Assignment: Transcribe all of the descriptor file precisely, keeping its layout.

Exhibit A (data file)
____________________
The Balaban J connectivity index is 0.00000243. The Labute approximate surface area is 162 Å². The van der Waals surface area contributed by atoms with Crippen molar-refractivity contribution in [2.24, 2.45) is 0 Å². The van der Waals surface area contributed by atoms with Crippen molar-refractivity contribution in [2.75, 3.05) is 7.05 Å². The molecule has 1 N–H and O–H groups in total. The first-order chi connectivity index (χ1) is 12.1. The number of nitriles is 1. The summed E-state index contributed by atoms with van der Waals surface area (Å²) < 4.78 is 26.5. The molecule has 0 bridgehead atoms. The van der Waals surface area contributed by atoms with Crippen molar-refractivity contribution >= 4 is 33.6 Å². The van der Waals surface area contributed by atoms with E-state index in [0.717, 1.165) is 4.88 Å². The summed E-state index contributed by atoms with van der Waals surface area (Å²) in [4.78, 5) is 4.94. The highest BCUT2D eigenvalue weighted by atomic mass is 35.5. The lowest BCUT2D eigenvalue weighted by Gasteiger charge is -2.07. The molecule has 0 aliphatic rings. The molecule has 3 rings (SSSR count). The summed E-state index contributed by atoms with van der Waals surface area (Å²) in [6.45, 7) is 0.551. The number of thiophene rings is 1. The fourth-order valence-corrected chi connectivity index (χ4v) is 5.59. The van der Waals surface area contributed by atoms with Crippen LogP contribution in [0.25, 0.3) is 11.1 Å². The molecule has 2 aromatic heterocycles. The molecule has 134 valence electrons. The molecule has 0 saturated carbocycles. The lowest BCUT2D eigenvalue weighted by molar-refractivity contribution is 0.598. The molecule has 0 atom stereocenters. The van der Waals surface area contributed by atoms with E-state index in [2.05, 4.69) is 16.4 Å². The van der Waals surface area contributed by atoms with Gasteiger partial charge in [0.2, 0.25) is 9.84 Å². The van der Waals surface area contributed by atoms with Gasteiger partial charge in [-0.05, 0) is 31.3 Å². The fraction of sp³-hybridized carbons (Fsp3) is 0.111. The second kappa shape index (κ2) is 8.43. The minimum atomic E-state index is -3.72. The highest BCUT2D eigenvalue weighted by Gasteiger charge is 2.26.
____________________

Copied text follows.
The Balaban J connectivity index is 0.00000243. The Labute approximate surface area is 162 Å². The van der Waals surface area contributed by atoms with Crippen molar-refractivity contribution in [2.24, 2.45) is 0 Å². The van der Waals surface area contributed by atoms with Crippen molar-refractivity contribution in [2.75, 3.05) is 7.05 Å². The molecule has 1 N–H and O–H groups in total. The first-order chi connectivity index (χ1) is 12.1. The number of nitriles is 1. The summed E-state index contributed by atoms with van der Waals surface area (Å²) < 4.78 is 26.5. The molecule has 0 bridgehead atoms. The van der Waals surface area contributed by atoms with Crippen molar-refractivity contribution >= 4 is 33.6 Å². The van der Waals surface area contributed by atoms with E-state index in [0.717, 1.165) is 4.88 Å². The summed E-state index contributed by atoms with van der Waals surface area (Å²) in [4.78, 5) is 4.94. The highest BCUT2D eigenvalue weighted by atomic mass is 35.5. The lowest BCUT2D eigenvalue weighted by Gasteiger charge is -2.07. The molecule has 0 aliphatic rings. The molecule has 3 rings (SSSR count). The summed E-state index contributed by atoms with van der Waals surface area (Å²) in [6.45, 7) is 0.551. The number of thiophene rings is 1. The fourth-order valence-corrected chi connectivity index (χ4v) is 5.59. The van der Waals surface area contributed by atoms with Crippen LogP contribution in [0.25, 0.3) is 11.1 Å². The molecule has 2 aromatic heterocycles. The molecule has 134 valence electrons. The molecule has 0 saturated carbocycles. The lowest BCUT2D eigenvalue weighted by molar-refractivity contribution is 0.598. The molecule has 0 atom stereocenters. The van der Waals surface area contributed by atoms with E-state index in [2.05, 4.69) is 16.4 Å². The van der Waals surface area contributed by atoms with Gasteiger partial charge in [0.2, 0.25) is 9.84 Å². The van der Waals surface area contributed by atoms with Gasteiger partial charge in [-0.05, 0) is 31.3 Å². The fraction of sp³-hybridized carbons (Fsp3) is 0.111. The second kappa shape index (κ2) is 8.43. The minimum atomic E-state index is -3.72. The highest BCUT2D eigenvalue weighted by Gasteiger charge is 2.26.